The success of Holt and Jackson is partly due to the support of members of Norwich’s midfield, with Wes Hoolahan doing well enough to earn a place on the PFA Championship team of the year alongside Holt. Andrew Crofts and David Fox also did well in their first seasons at Norwich.
But the area of concern for Norwich is certainly the defence, the worse of all of the top-six sides in the division, and it is certainly an area of the field where improvements will have to be made in order to avoid a return to the Championship.
But the quite amazing achievement of two consecutive promotions will nonetheless leave Norwich fans confident that they can stay in the top flight can continue the club’s ‘glory days’ under Lambert.
As a Reading fan that was at Monday’s match at Wembley, I’d like nothing more than to have slide 4 dedicated to my team. Nevertheless credit has to go to Swansea, who have no doubt been the better of the teams chasing QPR and Norwich this season.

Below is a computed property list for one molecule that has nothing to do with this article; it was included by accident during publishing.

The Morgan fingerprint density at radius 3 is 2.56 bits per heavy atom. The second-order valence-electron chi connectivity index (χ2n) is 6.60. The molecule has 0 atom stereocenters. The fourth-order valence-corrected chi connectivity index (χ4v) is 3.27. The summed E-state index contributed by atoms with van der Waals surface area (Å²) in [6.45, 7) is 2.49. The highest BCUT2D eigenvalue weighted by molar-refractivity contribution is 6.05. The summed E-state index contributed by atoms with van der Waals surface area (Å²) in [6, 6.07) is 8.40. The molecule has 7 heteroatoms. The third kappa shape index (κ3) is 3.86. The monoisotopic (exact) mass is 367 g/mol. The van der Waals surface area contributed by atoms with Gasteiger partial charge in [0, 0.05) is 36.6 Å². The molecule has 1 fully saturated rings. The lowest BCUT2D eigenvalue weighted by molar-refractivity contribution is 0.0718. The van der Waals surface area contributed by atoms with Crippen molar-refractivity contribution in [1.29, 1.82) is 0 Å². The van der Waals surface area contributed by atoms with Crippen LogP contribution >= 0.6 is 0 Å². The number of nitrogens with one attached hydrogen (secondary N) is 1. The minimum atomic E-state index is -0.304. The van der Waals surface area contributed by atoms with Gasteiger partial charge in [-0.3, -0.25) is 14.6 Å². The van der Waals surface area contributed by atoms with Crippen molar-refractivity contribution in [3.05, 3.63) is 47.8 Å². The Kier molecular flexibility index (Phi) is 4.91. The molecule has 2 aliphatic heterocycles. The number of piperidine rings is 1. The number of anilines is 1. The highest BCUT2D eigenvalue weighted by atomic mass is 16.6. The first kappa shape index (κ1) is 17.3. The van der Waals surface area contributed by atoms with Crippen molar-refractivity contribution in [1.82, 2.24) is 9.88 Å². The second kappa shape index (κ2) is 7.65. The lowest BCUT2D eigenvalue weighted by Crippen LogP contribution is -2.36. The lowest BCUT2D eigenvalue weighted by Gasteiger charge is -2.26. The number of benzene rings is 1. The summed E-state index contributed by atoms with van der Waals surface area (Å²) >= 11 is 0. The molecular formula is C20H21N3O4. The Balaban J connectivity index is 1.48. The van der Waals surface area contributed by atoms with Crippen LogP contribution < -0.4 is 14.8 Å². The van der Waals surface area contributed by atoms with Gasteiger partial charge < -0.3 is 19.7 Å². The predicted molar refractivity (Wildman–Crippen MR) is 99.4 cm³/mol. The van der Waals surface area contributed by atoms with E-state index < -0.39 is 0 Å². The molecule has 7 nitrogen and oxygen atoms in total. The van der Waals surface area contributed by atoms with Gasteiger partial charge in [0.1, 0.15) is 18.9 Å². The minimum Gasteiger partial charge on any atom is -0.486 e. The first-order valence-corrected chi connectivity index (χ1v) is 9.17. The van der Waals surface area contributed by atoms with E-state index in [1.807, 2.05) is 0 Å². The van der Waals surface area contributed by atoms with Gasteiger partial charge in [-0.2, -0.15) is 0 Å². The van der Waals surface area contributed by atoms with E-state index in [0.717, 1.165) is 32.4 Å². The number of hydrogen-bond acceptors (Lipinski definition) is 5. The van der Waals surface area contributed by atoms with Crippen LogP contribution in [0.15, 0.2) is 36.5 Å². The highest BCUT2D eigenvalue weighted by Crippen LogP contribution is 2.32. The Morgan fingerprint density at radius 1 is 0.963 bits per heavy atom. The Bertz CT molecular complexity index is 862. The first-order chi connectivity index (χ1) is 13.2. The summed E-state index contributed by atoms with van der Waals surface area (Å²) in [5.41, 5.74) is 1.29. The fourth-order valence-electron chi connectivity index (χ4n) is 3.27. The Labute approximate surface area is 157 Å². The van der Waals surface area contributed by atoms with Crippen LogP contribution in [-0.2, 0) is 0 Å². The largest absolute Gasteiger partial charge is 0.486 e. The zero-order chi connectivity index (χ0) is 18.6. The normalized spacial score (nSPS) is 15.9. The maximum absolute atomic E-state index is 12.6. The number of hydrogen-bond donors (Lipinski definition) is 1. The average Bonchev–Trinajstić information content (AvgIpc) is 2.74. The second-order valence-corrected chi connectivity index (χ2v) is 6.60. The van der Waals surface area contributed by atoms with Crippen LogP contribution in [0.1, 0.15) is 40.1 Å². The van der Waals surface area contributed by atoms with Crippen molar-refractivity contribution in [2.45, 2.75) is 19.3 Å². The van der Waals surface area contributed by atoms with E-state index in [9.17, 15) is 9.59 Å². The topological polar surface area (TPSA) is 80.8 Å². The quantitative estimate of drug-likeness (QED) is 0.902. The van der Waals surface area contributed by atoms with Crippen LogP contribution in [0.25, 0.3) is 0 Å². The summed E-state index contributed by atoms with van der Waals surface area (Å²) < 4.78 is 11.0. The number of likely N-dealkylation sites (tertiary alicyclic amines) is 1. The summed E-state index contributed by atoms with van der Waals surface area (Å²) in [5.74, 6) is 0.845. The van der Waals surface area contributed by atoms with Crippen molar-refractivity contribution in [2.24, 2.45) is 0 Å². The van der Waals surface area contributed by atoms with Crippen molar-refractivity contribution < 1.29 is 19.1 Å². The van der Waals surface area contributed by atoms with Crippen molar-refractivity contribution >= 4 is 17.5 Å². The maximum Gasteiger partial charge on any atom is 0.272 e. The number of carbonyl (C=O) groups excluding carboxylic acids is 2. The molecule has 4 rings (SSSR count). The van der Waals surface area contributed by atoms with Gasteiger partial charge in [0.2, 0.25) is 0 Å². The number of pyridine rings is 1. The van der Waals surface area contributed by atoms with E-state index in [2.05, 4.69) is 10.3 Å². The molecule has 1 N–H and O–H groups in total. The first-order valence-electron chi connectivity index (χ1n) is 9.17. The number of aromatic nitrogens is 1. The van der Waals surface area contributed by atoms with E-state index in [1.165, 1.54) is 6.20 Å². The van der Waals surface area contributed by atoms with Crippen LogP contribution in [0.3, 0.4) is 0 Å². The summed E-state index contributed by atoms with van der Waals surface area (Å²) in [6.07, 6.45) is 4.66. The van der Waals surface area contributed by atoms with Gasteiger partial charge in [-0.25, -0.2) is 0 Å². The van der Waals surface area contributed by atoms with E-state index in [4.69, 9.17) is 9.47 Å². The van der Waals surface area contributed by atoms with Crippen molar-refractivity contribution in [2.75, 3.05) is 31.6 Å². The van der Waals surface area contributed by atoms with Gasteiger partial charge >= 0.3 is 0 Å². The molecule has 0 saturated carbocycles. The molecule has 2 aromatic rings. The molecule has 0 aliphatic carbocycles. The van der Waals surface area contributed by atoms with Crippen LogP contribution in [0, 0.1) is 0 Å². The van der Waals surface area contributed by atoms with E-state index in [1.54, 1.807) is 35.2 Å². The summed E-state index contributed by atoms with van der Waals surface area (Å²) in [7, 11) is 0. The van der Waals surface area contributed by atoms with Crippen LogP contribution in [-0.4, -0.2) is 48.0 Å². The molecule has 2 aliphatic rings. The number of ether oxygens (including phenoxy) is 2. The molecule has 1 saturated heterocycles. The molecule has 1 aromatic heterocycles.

Swansea is often thought of as the smaller team in South Wales considering Cardiff’s 2008 FA Cup run to the final and their presence in last year’s play-off final, and were almost relegated to the Conference just eight years ago. But a remarkable few years that have included moving to the Liberty Stadium has seen the club rise to Championship play-off winners and the Premier League.
Manager Brendan Rodgers, who previously managed Reading and was a youth-team coach at Chelsea, was brought in to manage the Swans at the start of the season and immediately implemented the free-flowing passing football that failed at Reading but was successful at Swansea.
It has been especially successful for Swansea when playing at home, giving them the best home record in the division. This style of football has led to some of the more idealistic Swansea fans labelling their team ‘Swanselona’.